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Papers: 3 Feb 2024 - 9 Feb 2024

2024 Feb 16





Vinorelbine causes a neuropathic pain-like state in mice via STING and MNK1 signaling associated with type I interferon induction.


Franco-Enzástiga Ú, Natarajan K, David ET, Patel K, Ravirala A, Price TJ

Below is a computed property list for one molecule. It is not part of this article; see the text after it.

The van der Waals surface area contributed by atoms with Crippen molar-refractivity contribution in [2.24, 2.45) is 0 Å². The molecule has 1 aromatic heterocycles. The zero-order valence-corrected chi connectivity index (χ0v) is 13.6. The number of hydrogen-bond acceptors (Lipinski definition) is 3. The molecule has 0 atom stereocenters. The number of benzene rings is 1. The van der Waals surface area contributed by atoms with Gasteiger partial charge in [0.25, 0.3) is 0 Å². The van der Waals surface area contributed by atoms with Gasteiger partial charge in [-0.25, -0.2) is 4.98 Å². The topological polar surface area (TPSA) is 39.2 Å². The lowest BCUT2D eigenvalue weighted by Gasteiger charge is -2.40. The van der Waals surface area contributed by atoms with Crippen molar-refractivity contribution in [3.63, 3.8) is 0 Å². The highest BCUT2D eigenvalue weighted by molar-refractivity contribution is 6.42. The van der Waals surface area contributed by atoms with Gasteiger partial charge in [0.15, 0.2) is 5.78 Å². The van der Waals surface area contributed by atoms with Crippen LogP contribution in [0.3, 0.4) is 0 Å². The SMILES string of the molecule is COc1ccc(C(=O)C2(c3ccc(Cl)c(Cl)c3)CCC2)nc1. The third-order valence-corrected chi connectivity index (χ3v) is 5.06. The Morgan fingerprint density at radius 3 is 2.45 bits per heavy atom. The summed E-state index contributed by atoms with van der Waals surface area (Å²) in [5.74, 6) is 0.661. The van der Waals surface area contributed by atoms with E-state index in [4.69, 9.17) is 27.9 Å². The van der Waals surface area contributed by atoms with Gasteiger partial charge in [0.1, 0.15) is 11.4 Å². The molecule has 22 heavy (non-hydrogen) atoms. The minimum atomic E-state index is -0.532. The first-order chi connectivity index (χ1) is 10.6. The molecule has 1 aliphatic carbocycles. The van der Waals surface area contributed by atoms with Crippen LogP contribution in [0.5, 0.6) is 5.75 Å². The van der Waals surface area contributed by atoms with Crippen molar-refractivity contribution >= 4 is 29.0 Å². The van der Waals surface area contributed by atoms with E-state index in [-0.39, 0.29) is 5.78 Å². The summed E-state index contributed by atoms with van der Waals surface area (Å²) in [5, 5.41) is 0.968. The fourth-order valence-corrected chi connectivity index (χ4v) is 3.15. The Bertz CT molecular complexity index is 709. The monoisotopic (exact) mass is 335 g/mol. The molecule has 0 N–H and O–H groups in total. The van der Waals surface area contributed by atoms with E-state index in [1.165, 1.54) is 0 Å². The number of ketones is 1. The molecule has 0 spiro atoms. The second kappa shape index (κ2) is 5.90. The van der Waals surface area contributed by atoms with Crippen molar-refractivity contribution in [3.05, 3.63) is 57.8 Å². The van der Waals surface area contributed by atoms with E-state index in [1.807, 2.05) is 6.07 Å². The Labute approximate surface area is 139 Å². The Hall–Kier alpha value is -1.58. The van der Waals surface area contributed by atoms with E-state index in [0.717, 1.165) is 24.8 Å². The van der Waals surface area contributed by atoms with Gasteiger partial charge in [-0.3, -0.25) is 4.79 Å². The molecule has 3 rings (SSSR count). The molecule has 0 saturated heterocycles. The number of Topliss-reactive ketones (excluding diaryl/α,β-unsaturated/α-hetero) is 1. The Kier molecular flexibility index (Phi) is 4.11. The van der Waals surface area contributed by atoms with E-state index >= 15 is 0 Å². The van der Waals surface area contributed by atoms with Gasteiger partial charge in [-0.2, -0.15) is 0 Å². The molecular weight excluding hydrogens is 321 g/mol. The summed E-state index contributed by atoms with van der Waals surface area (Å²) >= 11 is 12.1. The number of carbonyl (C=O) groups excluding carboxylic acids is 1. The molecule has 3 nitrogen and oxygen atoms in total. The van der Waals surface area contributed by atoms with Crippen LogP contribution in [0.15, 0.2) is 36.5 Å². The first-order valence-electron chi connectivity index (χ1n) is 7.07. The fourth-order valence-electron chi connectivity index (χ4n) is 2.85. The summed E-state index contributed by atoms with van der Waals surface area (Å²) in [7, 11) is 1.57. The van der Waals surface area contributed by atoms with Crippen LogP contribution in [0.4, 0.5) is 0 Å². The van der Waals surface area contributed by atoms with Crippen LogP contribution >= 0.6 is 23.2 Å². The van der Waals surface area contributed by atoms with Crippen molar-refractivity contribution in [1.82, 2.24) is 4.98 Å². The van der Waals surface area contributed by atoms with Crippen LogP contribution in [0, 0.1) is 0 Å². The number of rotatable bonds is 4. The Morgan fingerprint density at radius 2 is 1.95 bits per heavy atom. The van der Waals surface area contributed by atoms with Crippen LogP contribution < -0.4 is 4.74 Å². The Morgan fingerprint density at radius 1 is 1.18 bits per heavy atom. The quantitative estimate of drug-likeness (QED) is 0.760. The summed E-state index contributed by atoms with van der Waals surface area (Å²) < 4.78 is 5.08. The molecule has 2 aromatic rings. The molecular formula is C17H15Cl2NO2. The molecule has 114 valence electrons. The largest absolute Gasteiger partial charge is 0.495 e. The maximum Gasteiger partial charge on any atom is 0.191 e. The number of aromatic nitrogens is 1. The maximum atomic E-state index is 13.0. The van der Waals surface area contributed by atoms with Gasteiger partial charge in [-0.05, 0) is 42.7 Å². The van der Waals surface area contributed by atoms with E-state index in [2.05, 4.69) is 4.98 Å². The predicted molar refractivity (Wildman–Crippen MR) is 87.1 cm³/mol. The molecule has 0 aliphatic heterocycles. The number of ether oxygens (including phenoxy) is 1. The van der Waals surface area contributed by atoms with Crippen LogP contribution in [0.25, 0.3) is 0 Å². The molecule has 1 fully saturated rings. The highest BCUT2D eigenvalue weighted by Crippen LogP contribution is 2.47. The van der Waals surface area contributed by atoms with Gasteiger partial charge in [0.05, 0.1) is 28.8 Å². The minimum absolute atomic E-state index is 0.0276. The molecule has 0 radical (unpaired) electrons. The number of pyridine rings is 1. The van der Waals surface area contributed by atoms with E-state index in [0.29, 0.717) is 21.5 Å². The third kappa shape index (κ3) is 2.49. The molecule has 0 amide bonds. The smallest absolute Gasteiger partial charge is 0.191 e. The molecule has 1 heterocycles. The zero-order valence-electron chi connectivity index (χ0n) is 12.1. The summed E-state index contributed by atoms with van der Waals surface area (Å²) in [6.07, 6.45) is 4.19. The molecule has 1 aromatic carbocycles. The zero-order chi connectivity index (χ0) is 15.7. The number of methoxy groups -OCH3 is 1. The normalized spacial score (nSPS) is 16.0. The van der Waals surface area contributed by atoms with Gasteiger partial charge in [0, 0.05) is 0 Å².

Type I interferons (IFNs) increase the excitability of dorsal root ganglia (DRGs) neurons via MNK-eIF4E signaling to promote pain sensitization in mice. Activation of stimulator of interferon response cGAMP interactor 1 (STING) signaling is pivotal for type I IFN induction. We hypothesized that vinorelbine, a chemotherapeutic and activator of STING, would cause a neuropathic pain-like state in mice via STING signaling in DRG neurons associated with IFN production. Vinorelbine caused tactile allodynia and grimacing in wild-type (WT) mice and increased -IRF3, type I IFNs, and -eIF4E in peripheral nerves. Supporting our hypothesis, vinorelbine failed to induce IRF3-IFNs-MNK-eIF4E in Sting mice and, subsequently, failed to cause pain. The vinorelbine-elicited increase of -eIF4E was not observed in (MNK1 knockout) mice in peripheral nerves consistent with the attenuated pro-nociceptive effect of vinorelbine in these mice. Our findings show that activation of STING signaling in the periphery causes a neuropathic pain-like state through type I IFN signaling to DRG nociceptors.